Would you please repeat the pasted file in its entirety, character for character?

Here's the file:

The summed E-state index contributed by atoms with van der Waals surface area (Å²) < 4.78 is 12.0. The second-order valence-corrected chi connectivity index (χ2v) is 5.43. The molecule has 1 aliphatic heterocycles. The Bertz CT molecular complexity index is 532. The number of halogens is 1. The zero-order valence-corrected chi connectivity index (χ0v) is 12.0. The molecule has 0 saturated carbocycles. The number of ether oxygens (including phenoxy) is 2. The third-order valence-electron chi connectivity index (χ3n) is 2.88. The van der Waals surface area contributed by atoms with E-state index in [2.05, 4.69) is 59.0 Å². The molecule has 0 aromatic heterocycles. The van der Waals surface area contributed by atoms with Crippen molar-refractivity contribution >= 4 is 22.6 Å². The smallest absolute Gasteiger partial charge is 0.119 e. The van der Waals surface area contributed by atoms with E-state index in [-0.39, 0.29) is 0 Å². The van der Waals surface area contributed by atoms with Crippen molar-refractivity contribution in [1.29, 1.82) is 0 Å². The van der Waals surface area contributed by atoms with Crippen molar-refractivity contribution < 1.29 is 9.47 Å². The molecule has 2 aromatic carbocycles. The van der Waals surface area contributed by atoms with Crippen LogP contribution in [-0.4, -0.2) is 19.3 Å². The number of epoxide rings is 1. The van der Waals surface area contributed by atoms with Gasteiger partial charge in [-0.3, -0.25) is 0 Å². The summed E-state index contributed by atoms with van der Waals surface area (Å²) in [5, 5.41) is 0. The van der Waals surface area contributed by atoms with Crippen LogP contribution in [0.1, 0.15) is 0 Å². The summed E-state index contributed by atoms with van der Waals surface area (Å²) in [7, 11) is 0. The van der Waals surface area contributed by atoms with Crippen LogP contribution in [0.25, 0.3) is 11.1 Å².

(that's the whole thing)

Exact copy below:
The summed E-state index contributed by atoms with van der Waals surface area (Å²) < 4.78 is 12.0. The second-order valence-corrected chi connectivity index (χ2v) is 5.43. The molecule has 1 aliphatic heterocycles. The Bertz CT molecular complexity index is 532. The number of halogens is 1. The zero-order valence-corrected chi connectivity index (χ0v) is 12.0. The molecule has 0 saturated carbocycles. The number of ether oxygens (including phenoxy) is 2. The third-order valence-electron chi connectivity index (χ3n) is 2.88. The van der Waals surface area contributed by atoms with E-state index in [2.05, 4.69) is 59.0 Å². The molecule has 0 aromatic heterocycles. The van der Waals surface area contributed by atoms with Crippen molar-refractivity contribution >= 4 is 22.6 Å². The smallest absolute Gasteiger partial charge is 0.119 e. The van der Waals surface area contributed by atoms with E-state index in [-0.39, 0.29) is 0 Å². The van der Waals surface area contributed by atoms with Crippen molar-refractivity contribution in [1.29, 1.82) is 0 Å². The van der Waals surface area contributed by atoms with Crippen molar-refractivity contribution < 1.29 is 9.47 Å². The molecule has 2 aromatic carbocycles. The van der Waals surface area contributed by atoms with Crippen LogP contribution in [-0.4, -0.2) is 19.3 Å². The number of epoxide rings is 1. The van der Waals surface area contributed by atoms with Gasteiger partial charge in [-0.3, -0.25) is 0 Å². The summed E-state index contributed by atoms with van der Waals surface area (Å²) in [5, 5.41) is 0. The van der Waals surface area contributed by atoms with Crippen LogP contribution in [0.1, 0.15) is 0 Å². The summed E-state index contributed by atoms with van der Waals surface area (Å²) in [7, 11) is 0. The van der Waals surface area contributed by atoms with Crippen LogP contribution in [0.25, 0.3) is 11.1 Å².